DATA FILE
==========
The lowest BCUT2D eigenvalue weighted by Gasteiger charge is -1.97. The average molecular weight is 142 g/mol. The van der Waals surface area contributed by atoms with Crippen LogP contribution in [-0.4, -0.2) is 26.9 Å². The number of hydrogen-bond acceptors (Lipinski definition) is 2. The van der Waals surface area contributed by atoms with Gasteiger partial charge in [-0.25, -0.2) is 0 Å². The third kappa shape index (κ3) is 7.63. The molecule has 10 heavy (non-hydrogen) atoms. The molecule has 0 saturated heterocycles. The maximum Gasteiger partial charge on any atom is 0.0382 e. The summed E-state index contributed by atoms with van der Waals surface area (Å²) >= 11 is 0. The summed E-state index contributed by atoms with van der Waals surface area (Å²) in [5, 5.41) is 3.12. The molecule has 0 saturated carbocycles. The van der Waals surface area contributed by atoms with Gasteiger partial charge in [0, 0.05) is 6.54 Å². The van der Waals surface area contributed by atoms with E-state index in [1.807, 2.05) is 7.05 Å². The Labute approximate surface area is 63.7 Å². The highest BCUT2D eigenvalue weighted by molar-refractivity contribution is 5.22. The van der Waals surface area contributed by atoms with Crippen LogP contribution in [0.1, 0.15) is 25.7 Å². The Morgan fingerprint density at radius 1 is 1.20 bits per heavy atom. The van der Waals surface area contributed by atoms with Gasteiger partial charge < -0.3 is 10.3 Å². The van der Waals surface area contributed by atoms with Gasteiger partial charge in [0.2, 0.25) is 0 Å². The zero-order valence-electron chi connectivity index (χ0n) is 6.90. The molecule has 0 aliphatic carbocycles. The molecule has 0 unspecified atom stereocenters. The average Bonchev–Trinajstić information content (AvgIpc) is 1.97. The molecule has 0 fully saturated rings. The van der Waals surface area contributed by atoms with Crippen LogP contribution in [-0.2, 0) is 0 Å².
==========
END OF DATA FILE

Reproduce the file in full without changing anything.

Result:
The lowest BCUT2D eigenvalue weighted by Gasteiger charge is -1.97. The average molecular weight is 142 g/mol. The van der Waals surface area contributed by atoms with Crippen LogP contribution in [-0.4, -0.2) is 26.9 Å². The number of hydrogen-bond acceptors (Lipinski definition) is 2. The van der Waals surface area contributed by atoms with Gasteiger partial charge in [-0.25, -0.2) is 0 Å². The third kappa shape index (κ3) is 7.63. The molecule has 10 heavy (non-hydrogen) atoms. The molecule has 0 saturated heterocycles. The maximum Gasteiger partial charge on any atom is 0.0382 e. The summed E-state index contributed by atoms with van der Waals surface area (Å²) >= 11 is 0. The summed E-state index contributed by atoms with van der Waals surface area (Å²) in [5, 5.41) is 3.12. The molecule has 0 saturated carbocycles. The van der Waals surface area contributed by atoms with Gasteiger partial charge in [0, 0.05) is 6.54 Å². The van der Waals surface area contributed by atoms with E-state index in [1.807, 2.05) is 7.05 Å². The Labute approximate surface area is 63.7 Å². The highest BCUT2D eigenvalue weighted by molar-refractivity contribution is 5.22. The van der Waals surface area contributed by atoms with Crippen LogP contribution in [0.1, 0.15) is 25.7 Å². The Morgan fingerprint density at radius 1 is 1.20 bits per heavy atom. The van der Waals surface area contributed by atoms with Gasteiger partial charge < -0.3 is 10.3 Å². The van der Waals surface area contributed by atoms with Gasteiger partial charge in [0.2, 0.25) is 0 Å². The zero-order valence-electron chi connectivity index (χ0n) is 6.90. The molecule has 0 aliphatic carbocycles. The molecule has 0 unspecified atom stereocenters. The average Bonchev–Trinajstić information content (AvgIpc) is 1.97. The molecule has 0 fully saturated rings. The van der Waals surface area contributed by atoms with Crippen LogP contribution in [-0.2, 0) is 0 Å².